Infrastructure Minister Catherine McKenna has decided not to run again.
His surprise move opens up a first-rate political area that could become a launching pad for former Bank of Canada Governor Mark Carney if he decides to run for the Liberals in the next election.
McKenna has held Ottawa Center, a riding that encompasses Parliament Hill, since 2015, when she alienated it from the New Democrats.
Carney did not pledge to run but did pledge in April, during his political debut at the Liberal Party virtual convention, to do whatever he can to support the party.
McKenna is due to hold a press conference Monday to announce his decision to step down in the next election, but a pre-copy of his remarks was obtained by The Canadian Press on Sunday.
“When I entered politics eight years ago, I made two simple promises to myself: always fight for what I believe in and leave when I would have done what I wanted to do in politics”, can one read in the speech.
McKenna, shown in a transit garage in Ottawa on March 4, informed Prime Minister Justin Trudeau of his decision to retire on Sunday. She offered to continue serving as Minister of Infrastructure until a federal election is called. (Adrian Wyld / The Canadian Press)
She says she wants to spend more time with her three children and devote her professional energies to the fight against climate change.
“Like many Canadians, living with COVID-19 for a very long time has made me step back and think about what matters most to me. And that’s two things: my children and climate change. ”
McKenna informed Prime Minister Justin Trudeau of his decision on Sunday. She offered to continue serving as Minister of Infrastructure until a federal election is called.
All parties say they do not want to go to the polls during the pandemic, but all are feverishly preparing for one, as Trudeau increasingly appears to be laying the groundwork to unplug his minority government this summer.
Introduced the price of carbon as Minister of the Environment
As Trudeau’s Environment Minister during his first term, McKenna led the introduction of the Liberal government’s National Climate Change Action Plan, which included a price tag on emissions from carbon.
The carbon price – or “tax,” as the Conservatives call it – has been fiercely opposed by the provincial governments of Ontario, Alberta and Saskatchewan, who have challenged its constitutionality in court. The Supreme Court of Canada ruled in March that it was constitutional.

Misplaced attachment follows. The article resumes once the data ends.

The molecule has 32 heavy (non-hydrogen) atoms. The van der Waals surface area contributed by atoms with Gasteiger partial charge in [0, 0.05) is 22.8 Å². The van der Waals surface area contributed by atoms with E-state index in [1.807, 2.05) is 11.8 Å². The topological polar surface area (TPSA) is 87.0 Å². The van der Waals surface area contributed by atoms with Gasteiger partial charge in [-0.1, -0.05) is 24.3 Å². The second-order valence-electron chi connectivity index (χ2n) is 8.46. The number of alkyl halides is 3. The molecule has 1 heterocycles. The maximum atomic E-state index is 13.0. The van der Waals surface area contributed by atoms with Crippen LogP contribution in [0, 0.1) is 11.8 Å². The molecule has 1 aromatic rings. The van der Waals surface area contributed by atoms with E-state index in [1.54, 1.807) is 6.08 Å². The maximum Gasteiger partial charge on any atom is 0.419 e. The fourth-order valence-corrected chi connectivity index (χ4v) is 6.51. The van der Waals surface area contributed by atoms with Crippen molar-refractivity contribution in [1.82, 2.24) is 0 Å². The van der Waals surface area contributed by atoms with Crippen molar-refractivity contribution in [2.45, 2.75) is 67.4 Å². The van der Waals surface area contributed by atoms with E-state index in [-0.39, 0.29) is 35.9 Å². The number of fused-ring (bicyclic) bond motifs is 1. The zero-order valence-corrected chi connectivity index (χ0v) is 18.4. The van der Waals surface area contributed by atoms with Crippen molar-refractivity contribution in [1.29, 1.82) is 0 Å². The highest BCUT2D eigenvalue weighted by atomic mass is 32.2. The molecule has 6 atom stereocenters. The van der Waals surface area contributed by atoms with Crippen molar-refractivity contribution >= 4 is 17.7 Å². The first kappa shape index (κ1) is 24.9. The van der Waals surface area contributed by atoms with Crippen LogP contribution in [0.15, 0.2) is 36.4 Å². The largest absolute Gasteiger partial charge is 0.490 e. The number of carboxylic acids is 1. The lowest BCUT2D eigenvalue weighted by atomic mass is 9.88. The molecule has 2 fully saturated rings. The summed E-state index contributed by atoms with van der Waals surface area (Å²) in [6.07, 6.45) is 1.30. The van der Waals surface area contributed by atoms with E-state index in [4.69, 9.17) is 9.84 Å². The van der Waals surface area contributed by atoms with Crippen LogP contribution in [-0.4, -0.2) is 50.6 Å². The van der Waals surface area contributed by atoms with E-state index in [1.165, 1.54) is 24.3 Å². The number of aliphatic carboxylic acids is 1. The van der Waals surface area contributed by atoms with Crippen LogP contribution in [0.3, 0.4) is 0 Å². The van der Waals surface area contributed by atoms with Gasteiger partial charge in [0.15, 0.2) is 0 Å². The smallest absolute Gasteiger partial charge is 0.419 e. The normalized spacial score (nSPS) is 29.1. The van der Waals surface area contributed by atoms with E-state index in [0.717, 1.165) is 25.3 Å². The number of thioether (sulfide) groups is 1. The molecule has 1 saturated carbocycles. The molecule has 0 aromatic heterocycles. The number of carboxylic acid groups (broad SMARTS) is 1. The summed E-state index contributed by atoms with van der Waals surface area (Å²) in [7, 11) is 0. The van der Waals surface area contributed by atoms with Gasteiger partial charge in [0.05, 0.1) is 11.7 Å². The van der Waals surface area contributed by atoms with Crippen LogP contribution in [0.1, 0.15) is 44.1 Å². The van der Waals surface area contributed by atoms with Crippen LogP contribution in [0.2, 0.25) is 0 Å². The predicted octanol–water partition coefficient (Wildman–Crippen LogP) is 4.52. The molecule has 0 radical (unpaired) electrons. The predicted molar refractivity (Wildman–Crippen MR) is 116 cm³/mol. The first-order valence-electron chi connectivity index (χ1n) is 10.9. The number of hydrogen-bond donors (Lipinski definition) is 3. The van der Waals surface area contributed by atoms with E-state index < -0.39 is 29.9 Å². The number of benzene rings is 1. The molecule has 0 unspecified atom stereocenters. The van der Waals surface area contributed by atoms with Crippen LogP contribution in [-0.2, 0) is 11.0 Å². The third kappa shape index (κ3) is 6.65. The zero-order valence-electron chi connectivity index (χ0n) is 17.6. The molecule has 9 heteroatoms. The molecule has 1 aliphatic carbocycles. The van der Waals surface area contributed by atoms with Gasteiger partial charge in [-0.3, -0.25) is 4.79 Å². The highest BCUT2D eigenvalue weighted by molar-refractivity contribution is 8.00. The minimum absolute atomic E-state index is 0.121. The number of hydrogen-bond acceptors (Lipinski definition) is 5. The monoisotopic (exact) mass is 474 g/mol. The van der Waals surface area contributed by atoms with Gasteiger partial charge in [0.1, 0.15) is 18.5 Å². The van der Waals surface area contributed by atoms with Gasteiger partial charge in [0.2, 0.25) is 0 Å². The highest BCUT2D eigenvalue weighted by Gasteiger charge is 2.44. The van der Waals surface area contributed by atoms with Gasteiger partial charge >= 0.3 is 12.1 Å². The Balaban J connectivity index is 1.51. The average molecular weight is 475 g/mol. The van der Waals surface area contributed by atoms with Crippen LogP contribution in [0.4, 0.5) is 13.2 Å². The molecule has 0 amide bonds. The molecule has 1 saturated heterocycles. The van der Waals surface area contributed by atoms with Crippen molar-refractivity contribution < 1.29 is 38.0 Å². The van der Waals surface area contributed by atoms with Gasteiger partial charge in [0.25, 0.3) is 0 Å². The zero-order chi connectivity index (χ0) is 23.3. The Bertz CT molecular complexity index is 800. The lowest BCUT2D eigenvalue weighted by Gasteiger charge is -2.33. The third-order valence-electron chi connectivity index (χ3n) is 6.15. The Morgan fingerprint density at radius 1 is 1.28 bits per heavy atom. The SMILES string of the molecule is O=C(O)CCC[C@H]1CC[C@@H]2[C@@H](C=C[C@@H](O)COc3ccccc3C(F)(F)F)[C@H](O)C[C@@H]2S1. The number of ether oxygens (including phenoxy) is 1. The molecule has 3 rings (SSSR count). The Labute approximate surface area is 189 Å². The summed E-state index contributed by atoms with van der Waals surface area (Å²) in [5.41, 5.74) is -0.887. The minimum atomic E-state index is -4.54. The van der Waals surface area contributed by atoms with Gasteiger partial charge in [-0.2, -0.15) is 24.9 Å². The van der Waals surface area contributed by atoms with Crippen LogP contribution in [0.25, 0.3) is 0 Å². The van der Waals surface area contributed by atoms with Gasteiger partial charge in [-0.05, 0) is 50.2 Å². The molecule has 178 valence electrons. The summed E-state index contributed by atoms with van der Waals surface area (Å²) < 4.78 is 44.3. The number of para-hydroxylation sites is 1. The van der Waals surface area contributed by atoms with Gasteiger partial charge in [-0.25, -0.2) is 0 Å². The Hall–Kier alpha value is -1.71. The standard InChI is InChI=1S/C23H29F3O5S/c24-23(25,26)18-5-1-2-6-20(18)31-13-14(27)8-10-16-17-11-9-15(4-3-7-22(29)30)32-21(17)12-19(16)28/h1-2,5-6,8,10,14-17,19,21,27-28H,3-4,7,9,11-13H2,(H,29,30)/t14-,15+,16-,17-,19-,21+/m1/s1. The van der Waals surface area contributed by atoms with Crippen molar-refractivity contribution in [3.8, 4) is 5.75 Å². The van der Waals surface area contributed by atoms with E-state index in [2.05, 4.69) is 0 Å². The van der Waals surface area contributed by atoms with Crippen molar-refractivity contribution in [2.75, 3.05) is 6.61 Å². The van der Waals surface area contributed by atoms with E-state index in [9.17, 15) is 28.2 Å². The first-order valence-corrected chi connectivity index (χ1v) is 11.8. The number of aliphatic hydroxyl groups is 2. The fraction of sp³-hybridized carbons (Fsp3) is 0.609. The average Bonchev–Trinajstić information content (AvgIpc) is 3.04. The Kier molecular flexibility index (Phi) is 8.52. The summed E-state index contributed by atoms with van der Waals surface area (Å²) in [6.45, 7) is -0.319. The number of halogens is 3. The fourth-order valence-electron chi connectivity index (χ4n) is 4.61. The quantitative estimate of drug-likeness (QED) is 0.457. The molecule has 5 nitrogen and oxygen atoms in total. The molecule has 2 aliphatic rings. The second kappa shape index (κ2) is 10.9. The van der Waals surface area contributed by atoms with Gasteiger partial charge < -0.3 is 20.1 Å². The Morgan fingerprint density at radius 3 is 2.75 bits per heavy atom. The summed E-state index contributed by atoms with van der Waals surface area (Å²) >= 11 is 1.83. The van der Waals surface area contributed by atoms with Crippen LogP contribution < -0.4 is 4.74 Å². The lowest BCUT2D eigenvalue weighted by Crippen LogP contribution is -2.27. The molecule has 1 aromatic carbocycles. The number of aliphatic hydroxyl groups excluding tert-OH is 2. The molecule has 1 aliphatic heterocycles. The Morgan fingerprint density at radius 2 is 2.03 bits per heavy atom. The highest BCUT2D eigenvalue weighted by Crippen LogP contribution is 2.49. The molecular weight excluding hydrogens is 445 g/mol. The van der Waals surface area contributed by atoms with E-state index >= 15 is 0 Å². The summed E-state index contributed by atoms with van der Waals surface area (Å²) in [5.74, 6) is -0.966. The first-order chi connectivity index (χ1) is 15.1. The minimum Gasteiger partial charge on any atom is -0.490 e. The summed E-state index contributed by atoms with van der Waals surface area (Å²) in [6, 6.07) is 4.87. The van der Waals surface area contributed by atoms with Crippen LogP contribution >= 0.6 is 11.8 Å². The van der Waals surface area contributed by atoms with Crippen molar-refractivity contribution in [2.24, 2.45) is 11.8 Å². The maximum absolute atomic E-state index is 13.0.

McKenna has become a lightning rod for climate opposition, enduring misogynistic slurs and threats on social media and in graffiti scrawled across his constituency office. Police were called to investigate last summer after someone yelled obscenities at one of McKenna’s employees, whose video was posted on social media.
In the text of her remarks for Monday’s announcement, McKenna specifically addresses young girls who are wondering if politics is for them.
“Do it. And when you do, don’t be afraid to run like a girl. I’ll be there to cheer you on,” she said.
“Get into politics to do something, never to be anything. There are a lot of things not to like about this business, but you can make a bigger difference in the lives of more people than you can. elsewhere.”
Trudeau moved McKenna to the infrastructure post after the 2019 election. That decision, among others, put him in charge of funding green projects to help Canada meet its emission reduction targets.
But it seems McKenna has failed to be at the heart of the fight against climate change.
“This is a critical year for climate action in the most important decade that will decide whether we can save the only planet we have,” she said, explaining her decision not to run again.
“I want to spend my working hours making sure we do it.”